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Top Three Terms to Know for Hurricane Season

 

 

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Thursday, May 25, 2017

Get ready for the coming 2017 Atlantic Hurricane Season by familiarizing yourself with these three common hurricane-related terms.  

GOES-16 animation of unnamed sub-tropical storm in the Atlantic basin on April 19, 2017. This animation appears courtesy of the Cooperative Institute for Research in the Atmosphere.
NOAA/NASA Suomi NPP captured this true color image of Hurricane Matthew moving toward Cuba on October 5, 2016.


The Atlantic hurricane season, which begins June 1 and typically ends November 30, is almost upon us. Here’s an introduction to three of the terms you’re likely to hear during this potentially stormy period.

The eye, along with the eye wall and the rainbands are the most notable features of a hurricane.

The eye

hurricane eye

The eye, or center, or a hurricane is a relatively calm area typically 20 to 40 miles in diameter. Eyes may be clear or cloudy, but they are usually clear during periods of rapid storm intensification (storms with eyes usually have wind speeds higher than 85 knots). Cloudy eyes are often indicative that a storm is past its peak intensity. 

The eye wall

The eye wall is a dense wall of thunderstorms surrounding the eye and is the most intense part of a hurricane in terms of wind and rain. Changes in the structure of the eye and eyewall can cause changes in the wind speed, which is an indicator of the storm's intensity.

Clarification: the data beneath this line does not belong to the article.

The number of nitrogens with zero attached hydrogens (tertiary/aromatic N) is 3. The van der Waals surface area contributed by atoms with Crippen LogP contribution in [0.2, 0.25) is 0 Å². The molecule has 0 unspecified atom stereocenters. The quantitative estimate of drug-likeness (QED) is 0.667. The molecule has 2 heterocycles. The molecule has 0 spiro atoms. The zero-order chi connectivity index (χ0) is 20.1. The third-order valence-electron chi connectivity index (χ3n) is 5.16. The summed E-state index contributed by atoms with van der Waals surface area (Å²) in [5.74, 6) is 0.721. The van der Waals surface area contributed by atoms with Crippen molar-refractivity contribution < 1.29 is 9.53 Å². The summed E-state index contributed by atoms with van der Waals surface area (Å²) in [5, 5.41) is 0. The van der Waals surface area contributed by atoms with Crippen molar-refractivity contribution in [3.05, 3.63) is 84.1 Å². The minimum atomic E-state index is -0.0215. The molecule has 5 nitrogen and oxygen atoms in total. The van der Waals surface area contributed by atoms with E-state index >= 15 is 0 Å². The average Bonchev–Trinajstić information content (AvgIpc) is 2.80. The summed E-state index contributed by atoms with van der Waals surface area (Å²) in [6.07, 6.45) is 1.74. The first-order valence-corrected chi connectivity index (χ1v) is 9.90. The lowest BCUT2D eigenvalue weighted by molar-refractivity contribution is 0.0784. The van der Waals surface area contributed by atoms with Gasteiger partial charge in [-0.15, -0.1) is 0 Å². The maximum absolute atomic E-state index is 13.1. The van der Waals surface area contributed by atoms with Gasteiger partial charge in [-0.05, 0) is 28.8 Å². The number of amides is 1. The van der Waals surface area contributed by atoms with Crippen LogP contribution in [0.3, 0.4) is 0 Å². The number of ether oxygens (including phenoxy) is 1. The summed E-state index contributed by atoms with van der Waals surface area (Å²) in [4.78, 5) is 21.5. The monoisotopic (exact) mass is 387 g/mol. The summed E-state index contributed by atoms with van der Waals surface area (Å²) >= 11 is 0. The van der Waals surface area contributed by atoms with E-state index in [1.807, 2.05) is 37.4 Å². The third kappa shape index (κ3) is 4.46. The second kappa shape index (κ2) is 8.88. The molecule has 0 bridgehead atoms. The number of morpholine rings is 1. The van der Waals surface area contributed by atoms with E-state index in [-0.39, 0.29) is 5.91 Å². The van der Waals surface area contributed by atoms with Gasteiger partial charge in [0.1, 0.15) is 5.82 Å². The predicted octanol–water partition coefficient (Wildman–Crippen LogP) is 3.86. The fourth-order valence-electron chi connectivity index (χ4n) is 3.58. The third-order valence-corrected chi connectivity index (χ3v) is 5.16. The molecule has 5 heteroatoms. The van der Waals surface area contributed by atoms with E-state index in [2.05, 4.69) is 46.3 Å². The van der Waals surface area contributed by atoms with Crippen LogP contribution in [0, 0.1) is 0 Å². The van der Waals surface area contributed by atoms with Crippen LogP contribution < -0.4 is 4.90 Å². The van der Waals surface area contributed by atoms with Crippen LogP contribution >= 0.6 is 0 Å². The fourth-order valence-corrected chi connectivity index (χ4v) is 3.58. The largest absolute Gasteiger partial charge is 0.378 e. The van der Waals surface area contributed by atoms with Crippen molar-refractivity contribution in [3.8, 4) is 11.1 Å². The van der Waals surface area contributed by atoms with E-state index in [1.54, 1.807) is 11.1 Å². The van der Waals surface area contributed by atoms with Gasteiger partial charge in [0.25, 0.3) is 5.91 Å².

Rainbands

A storm's outer rainbands—which consist of dense bands of thunderstorms—can extend hundreds of miles from the center. Typically, they range from 50 to 300 miles long. According to forecasters, the curvature of the rainbands provides a clue to a storm’s intensity. In general, the more curved the rainbands, the more intense the storm. Finally, although the size of a hurricane can vary widely, it is important to note that a storm’s size is not an indication of its intensity. 

NOAA released its 2017 Atlantic Hurricane Season Outlook today, May 25, 2017. In brief, forecasters predict a 70 percent likelihood of 11 to 17 named storms (winds of 39 mph or higher). Of those named storms, 5 to 9 could become hurricanes (winds of 74 mph or higher), including 2 to 4 major hurricanes (category 3, 4, or 5; winds of 111 mph or higher). You can read the full 2017 Atlantic Hurricane Season Outlook on the NOAA.gov website